c++ – Hackerrank’s Queen’s Attack II

https://www.hackerrank.com/challenges/queens-attack-2/problem

A queen is standing on an nxn chessboard. The chessboard’s rows are numbered from 1 to n, going from bottom to top; its columns are numbered from 1 to n, going from left to right. Each square on the board is denoted by a tuple, (r,c), describing the row, r, and column, c, where the square is located.

The queen is standing at position (rq,cq) and, in a single move, she can attack any square in any of the eight directions (left, right, up, down, or the four diagonals). In the diagram below, the green circles denote all the cells the queen can attack from (4,4):

enter image description here

There are $k$ obstacles on the chessboard preventing the queen from attacking any square that has an obstacle blocking the the queen’s path to it. For example, an obstacle at location $(3,5)$ in the diagram above would prevent the queen from attacking cells $(3,5)$, $(2,6)$, and $(1,7)$:

enter image description here

Given the queen’s position and the locations of all the obstacles, find and print the number of squares the queen can attack from her position at $(r_q,c_q)$.

Input Format

The first line contains two space-separated integers describing the respective values of $n$ (the side length of the board) and $k$ (the number of obstacles).

The next line contains two space-separated integers describing the respective values of $r_q$ and $c_q$, denoting the position of the queen.

Each line $i$ of the $k$ subsequent lines contains two space-separated integers describing the respective values $r_i$ of $c_i$ and , denoting the position of obstacle $i$.

Constraints

$ 0 leq n leq 100000$

$ 0 leq k leq 100000$

A single cell may contain more than one obstacle; however, it is guaranteed that there will never be an obstacle at position $(r_q,c_q)$ where the queen is located.

Output Format

Print the number of squares that the queen can attack from position .

Sample Input 0

$4$ $0$

$4$ $4$

Sample Output 0

$9$

Explanation 0

The queen is standing at position $(4,4)$ on a $4$x$4$ chessboard with no obstacles:

enter image description here

We then print the number of squares she can attack from that position, which is $9$.

My approach:

Instead of iterating through every single point in the queens path as that will be resource intensive when n is very high, I went with separating the paths into 8 different directions (up left, up, up right, right, etc).

int u, d, l, r, ul, ur, dl, dr;
u = d = l = r = ul = ur = dl = dr = 0;
bool modified(8) = { false };

Than I checked if there is an obstacle in the path by checking if the queens x = obstacles x or queens y = obstacles y and if its on the vertical/horizontal path of the queens I would find the distance by calculating the delta – 1 and to find the diagonal points I know since the points either have to have a 1 or -1 slope to be in the queens path so I checked if |queen’s y – obstacle’s y| = |queen’s x – obstacle’s x| and if it is true than I find the delta between either the x or y as either work and if there is no obstacles I would just use the edge to find the distance. I only checks to see if obstacle was in path then calculate the possible points than mark the direction as solved so if it is unmarked than it means there is no obstacles in the path so I find the distance from edge using:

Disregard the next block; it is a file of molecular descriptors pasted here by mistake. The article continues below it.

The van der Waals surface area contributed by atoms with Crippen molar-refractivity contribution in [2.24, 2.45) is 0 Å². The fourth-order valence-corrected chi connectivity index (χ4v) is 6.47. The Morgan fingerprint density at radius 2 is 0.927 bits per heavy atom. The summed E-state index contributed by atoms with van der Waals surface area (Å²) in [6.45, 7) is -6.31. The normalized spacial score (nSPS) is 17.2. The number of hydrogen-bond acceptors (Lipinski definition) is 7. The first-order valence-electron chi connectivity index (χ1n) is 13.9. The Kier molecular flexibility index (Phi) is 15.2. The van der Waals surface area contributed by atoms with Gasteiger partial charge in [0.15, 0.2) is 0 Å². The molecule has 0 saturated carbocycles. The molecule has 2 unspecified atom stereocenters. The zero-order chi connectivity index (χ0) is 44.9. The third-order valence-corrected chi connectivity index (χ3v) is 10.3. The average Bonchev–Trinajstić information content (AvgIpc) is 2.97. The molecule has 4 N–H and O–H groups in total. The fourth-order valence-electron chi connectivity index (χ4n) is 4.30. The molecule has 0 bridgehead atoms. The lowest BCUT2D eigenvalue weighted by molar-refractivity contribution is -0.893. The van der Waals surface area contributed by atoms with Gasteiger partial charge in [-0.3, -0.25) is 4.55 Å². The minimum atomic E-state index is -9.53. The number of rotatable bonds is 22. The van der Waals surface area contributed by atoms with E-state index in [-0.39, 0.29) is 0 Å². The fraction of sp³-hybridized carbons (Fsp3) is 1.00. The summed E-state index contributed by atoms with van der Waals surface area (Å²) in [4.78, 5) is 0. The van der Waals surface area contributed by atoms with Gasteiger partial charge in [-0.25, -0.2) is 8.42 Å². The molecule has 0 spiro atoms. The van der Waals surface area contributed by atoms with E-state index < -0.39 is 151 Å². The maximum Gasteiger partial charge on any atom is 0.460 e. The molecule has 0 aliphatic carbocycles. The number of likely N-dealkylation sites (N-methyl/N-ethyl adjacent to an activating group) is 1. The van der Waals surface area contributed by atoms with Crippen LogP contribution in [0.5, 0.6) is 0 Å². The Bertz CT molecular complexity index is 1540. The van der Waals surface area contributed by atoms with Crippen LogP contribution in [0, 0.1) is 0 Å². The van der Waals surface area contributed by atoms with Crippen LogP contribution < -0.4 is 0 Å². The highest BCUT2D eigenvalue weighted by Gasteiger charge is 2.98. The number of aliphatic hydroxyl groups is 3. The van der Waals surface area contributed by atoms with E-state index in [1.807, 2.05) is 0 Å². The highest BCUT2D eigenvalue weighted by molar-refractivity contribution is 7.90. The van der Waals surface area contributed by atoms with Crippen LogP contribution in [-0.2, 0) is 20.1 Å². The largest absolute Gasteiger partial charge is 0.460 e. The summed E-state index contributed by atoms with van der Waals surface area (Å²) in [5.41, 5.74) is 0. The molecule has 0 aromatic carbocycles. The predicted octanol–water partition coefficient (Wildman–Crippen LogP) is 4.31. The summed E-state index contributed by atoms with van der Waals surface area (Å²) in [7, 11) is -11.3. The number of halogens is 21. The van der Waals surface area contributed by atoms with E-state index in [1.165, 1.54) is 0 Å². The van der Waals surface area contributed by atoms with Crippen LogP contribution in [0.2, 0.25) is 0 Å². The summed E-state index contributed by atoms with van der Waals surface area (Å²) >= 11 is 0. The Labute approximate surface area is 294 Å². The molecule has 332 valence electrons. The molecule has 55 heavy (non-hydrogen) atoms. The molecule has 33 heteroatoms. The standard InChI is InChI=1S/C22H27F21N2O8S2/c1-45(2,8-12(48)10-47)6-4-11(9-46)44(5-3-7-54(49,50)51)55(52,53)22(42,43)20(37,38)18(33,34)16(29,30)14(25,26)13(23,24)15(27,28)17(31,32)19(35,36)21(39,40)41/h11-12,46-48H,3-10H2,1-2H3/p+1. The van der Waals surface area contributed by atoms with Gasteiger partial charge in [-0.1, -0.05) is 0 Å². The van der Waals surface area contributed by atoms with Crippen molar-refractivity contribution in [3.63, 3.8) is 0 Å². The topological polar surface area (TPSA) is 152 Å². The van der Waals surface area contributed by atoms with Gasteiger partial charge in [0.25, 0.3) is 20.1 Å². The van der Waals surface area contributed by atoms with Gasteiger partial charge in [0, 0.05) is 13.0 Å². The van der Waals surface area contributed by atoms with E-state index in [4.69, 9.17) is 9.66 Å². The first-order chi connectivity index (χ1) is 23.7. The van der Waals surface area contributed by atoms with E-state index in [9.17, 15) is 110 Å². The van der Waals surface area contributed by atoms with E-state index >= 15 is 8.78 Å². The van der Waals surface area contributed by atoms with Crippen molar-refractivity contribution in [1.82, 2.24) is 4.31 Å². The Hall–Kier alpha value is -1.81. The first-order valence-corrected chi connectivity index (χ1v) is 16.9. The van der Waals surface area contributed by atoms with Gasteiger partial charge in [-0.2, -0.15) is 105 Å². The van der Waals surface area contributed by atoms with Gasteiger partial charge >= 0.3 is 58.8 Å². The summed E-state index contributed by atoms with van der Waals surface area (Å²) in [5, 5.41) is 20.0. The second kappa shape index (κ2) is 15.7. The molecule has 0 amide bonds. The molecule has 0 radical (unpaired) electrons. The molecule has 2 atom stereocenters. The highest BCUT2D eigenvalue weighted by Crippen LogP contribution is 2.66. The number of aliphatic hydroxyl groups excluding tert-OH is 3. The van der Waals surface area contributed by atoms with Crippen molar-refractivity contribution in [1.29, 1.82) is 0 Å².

if (!modified(0)) u = n - qy;
if (!modified(1)) d = qy - 1;
if (!modified(2)) l = qx - 1;
if (!modified(3)) r = n - qx;
if (!modified(4) && qy != n && qx != 1) ul = (qx - 1 < n - qy) ? qx - 1 : n - qy;
if (!modified(5) && qy != n && qx != n) ur = (n - qx < n - qy) ? n - qx : n - qy;
if (!modified(6) && qy != 1 && qx != 1) dl = (qx - 1 < qy - 1) ? qx - 1 : qy - 1;
if (!modified(7) && qy != 1 && qx != n) dr = (n - qx < qy - 1) ? n - qx : qy - 1;

Sorry for messy style, this is my first time on stackoverflow/stackexchange.

Full code:

int queensAttack(const int &n, const int &k, const int & qy, const int & qx, const vector<vector<int>> &obstacles) {
int u, d, l, r, ul, ur, dl, dr;
u = d = l = r = ul = ur = dl = dr = 0;
bool modified(8) = { false };

for (int i = 0; i < obstacles.size(); i++) {
    int temp{};
    if (obstacles(i)(1) == qx) {
        if (obstacles(i)(0) > qy) {
            temp = obstacles(i)(0) - qy - 1;
            if (modified(0) && u > temp) {
                u = temp;
            }
            else if (!modified(0)) u = temp;
            modified(0) = true;
        }
        else {
            temp = qy - obstacles(i)(0) - 1;
            if (modified(1) && d > temp) {
                d = temp;
            }
            else if (!modified(1)) d = temp;
            modified(1) = true;
        }
    }
    if (obstacles(i)(0) == qy) {
        if (obstacles(i)(1) < qx) {
            temp = qx - obstacles(i)(1) - 1;
            if (modified(2) && l > temp) {
                l = temp;
            }
            else if (!modified(2)) l = temp;
            modified(2) = true;
        }
        else {
            temp = obstacles(i)(1) - qx - 1;
            if (modified(3) && r > temp) {
                r = temp;
            }
            else if (!modified(3)) r = temp;
            modified(3) = true;
        }
    }
    if (abs(qy - obstacles(i)(0)) == abs(qx - obstacles(i)(1))) {
        if (obstacles(i)(0) > qy && obstacles(i)(1) < qx) {
            temp = qx - obstacles(i)(1) - 1;
            if (modified(4) && ul > temp) {
                ul = temp;
            }
            else if (!modified(4)) ul = temp;
            modified(4) = true;
        }
        if (obstacles(i)(0) > qy && obstacles(i)(1) > qx) {
            temp = obstacles(i)(1) - qx - 1;
            if (modified(5) && ur > temp) {
                ur = temp;